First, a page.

Effect of biotin deficiency on hoof cleavage in sows


The causes of hoof cracking in sows are many and complex, closely related to biotin nutrition, pig breed, season, pen type, management level and other factors. Among them, biotin has more influence. In recent years, in the pig production, especially in the "lean" pig breed in the closed housing environment, continuous production of large-scale pig farms, sow hoof cracking caused by hoof disease, resulting in the phenomenon of sow elimination is becoming more and more prominent.

1、The function and metabolism of biotin

      Biotin, also known as vitamin H, belongs to the B vitamin group and is a water-soluble sulfur-containing vitamin. In its natural state, it is a colorless needle crystal, soluble in hot water but insoluble in ethanol, and quite stable at room temperature. It is a low molecular organic substance necessary for the animal body to maintain normal physiological functions, and is an indispensable nutrient for the animal body. Biotin is widely distributed in plants and microorganisms, such as wheat, brewer's yeast, alfalfa, yellow corn, barley, wheat bran, whey powder, etc. Among them, the biotin content and utilization rate in yeast is the highest. In addition, pig colon microorganisms can also synthesize biotin.

1.1 Function of biotin

  Biotin has a role in maintaining the strength and hardness of the cuticle of the hoof, which is related to limb and hoof keratinization and hoof integrity. In pig production, hoof and limb disease is one of the important reasons for sows to be culled, and hoof cuticle crack is the main cause of hoof and limb disease in pigs. The nutrient metabolism of biotin is related to hoof horn cracking, so biotin is beneficial to sow hoof health. Biotin also affects the reproductive performance of sows such as litter size, conception rate and estrus interval. Biotin can shorten estrus interval, increase litter size of sows, promote uterine dilation and placenta formation during gestation, and increase the length of uterine horn and surface area of placenta. The placenta is a filter between the maternal and fetal blood systems, it is able to select the type and level of nutrients that pass through the placental barrier, and the growth of the fetus after implantation will be largely dependent on this filtering effect of the placenta for nutrients. Biotin will better provide nutrients to the fetus and promote healthy fetal development.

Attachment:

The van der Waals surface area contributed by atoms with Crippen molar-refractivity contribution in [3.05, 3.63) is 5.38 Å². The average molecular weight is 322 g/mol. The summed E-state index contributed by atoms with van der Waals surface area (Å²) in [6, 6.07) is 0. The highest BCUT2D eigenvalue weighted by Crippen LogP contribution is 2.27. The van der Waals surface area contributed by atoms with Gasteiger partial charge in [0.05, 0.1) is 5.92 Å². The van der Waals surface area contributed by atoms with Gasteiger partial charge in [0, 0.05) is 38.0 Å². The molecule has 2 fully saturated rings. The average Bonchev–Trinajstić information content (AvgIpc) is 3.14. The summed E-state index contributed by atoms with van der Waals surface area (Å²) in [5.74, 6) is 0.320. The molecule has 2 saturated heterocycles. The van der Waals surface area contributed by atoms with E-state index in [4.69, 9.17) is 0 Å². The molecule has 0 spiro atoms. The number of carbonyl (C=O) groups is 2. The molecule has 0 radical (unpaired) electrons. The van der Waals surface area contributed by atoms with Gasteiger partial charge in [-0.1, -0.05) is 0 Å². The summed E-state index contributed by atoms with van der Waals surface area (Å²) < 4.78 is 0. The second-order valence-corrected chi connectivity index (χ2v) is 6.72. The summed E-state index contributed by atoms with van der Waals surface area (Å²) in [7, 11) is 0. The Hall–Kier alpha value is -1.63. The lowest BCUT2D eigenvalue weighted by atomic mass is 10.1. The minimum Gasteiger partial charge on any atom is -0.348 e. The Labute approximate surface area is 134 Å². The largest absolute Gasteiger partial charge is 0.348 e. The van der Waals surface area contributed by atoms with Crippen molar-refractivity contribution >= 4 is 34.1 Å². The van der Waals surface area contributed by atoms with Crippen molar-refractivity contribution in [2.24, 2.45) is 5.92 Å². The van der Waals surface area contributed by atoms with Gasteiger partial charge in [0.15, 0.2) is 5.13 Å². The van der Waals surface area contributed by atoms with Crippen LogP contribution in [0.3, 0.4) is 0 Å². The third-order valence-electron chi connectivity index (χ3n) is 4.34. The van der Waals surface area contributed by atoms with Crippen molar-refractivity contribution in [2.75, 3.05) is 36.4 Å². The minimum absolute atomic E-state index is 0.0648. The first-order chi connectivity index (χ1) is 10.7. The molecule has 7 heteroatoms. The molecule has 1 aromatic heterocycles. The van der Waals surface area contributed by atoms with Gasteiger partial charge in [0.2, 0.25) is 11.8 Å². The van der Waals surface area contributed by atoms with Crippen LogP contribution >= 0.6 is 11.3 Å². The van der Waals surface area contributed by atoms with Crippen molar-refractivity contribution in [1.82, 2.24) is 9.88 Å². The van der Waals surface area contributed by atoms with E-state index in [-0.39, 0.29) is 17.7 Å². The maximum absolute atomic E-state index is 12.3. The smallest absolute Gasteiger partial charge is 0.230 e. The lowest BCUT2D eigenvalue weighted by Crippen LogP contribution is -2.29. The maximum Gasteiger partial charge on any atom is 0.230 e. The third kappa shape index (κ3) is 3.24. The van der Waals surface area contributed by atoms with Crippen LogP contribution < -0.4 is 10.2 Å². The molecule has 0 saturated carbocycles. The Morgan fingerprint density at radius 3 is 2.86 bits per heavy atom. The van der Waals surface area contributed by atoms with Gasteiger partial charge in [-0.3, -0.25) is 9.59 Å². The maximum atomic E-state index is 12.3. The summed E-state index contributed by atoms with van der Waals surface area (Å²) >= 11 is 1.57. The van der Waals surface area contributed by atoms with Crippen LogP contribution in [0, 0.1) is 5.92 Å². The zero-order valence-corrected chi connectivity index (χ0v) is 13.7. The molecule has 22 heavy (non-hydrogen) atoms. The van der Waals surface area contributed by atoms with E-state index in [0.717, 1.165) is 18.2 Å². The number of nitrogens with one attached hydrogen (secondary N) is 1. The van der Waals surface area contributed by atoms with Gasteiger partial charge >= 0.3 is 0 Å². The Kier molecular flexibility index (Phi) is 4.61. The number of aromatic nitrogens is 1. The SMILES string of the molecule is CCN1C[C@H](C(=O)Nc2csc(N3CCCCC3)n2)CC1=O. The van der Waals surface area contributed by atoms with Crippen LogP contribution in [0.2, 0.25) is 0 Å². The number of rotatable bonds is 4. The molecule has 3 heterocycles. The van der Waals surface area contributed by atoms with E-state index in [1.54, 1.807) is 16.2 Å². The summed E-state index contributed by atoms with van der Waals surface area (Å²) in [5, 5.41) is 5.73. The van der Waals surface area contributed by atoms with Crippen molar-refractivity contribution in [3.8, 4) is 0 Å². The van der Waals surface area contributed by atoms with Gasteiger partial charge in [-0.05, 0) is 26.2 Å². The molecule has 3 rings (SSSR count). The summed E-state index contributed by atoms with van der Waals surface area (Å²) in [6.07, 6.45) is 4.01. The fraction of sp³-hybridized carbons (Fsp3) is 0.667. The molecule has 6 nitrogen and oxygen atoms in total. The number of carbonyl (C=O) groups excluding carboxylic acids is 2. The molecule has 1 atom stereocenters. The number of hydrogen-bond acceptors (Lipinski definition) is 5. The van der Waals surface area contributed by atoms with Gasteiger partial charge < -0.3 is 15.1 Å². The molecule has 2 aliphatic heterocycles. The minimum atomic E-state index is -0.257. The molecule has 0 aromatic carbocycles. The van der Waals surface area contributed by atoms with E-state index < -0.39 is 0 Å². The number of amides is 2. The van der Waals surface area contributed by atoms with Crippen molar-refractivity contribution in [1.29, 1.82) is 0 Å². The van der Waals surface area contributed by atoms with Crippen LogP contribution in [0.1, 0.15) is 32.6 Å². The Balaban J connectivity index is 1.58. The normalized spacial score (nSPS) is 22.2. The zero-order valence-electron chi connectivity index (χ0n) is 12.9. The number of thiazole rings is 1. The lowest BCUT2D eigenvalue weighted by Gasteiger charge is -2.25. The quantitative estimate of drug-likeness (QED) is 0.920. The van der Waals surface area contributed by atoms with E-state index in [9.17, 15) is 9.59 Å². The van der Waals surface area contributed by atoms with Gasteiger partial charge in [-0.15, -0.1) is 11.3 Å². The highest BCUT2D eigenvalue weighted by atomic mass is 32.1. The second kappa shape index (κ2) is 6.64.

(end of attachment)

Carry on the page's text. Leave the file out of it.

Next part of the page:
In recent years, the growth-promoting effect of biotin on piglets and growing pigs has been studied, and it has been reported that biotin can increase pig weight gain and feed conversion ratio. It has also been reported that the addition of biotin to the diet can improve the carcass quality of fattening pigs, and the mechanism of action is to reduce the content of unsaturated fatty acids in the organism, thus reducing soft fat.

1.2 Metabolism of biotin

  Natural biotin exists in two forms: bound and free. The bound form of biotin needs to be broken down by biotin-degrading enzymes in the intestine before it can be used by animals.

  The absorption of biotin in the digestive tract of pigs is influenced by the type and composition of the diet. When crystalline biotin is added or the diet contains high levels of available biotin, the proximal part of the small intestine is the main site of absorption in pigs. According to tests, biotin injected into the large intestine of pigs was found not to increase the level of biotin in the blood, thus indicating that although the microorganisms in the large intestine of pigs can synthesize biotin, their absorption capacity is low.

  Biotin is a cofactor of many enzymes in the organism and has an important role in maintaining the dynamic balance of metabolism. The main function is to participate in the metabolism of carbohydrates, lipids, proteins and nucleic acids of the body, and in the metabolic process of other nutrients such as methyl transfer reaction, etc. It is also closely related to the activation of lysozyme and the function of sebaceous glands, as well as the metabolism of vitamin B6, folic acid and pantothenic acid.

  Biotin is absorbed by the body and distributed throughout the body tissues, with the highest content in the liver and kidney, and the intracellular distribution is related to the localization of biotinase. When the biotin absorbed by the animal is higher than its storage capacity, the excess is excreted in the urine.